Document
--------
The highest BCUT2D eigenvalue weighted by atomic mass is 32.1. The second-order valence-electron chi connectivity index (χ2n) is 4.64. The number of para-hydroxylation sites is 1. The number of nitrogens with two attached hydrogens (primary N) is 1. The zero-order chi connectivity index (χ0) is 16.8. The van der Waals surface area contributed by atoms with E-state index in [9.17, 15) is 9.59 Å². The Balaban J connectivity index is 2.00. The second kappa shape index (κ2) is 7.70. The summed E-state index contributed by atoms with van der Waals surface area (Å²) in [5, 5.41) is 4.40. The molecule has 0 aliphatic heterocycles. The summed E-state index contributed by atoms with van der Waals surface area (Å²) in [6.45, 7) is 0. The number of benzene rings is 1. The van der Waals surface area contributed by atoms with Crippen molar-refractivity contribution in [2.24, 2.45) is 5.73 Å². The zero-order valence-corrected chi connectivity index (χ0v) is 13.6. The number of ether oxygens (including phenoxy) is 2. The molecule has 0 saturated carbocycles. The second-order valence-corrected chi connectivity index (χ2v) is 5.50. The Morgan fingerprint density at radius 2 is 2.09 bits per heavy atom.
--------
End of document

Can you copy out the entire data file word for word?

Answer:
The highest BCUT2D eigenvalue weighted by atomic mass is 32.1. The second-order valence-electron chi connectivity index (χ2n) is 4.64. The number of para-hydroxylation sites is 1. The number of nitrogens with two attached hydrogens (primary N) is 1. The zero-order chi connectivity index (χ0) is 16.8. The van der Waals surface area contributed by atoms with E-state index in [9.17, 15) is 9.59 Å². The Balaban J connectivity index is 2.00. The second kappa shape index (κ2) is 7.70. The summed E-state index contributed by atoms with van der Waals surface area (Å²) in [5, 5.41) is 4.40. The molecule has 0 aliphatic heterocycles. The summed E-state index contributed by atoms with van der Waals surface area (Å²) in [6.45, 7) is 0. The number of benzene rings is 1. The van der Waals surface area contributed by atoms with Crippen molar-refractivity contribution in [2.24, 2.45) is 5.73 Å². The zero-order valence-corrected chi connectivity index (χ0v) is 13.6. The number of ether oxygens (including phenoxy) is 2. The molecule has 0 saturated carbocycles. The second-order valence-corrected chi connectivity index (χ2v) is 5.50. The Morgan fingerprint density at radius 2 is 2.09 bits per heavy atom.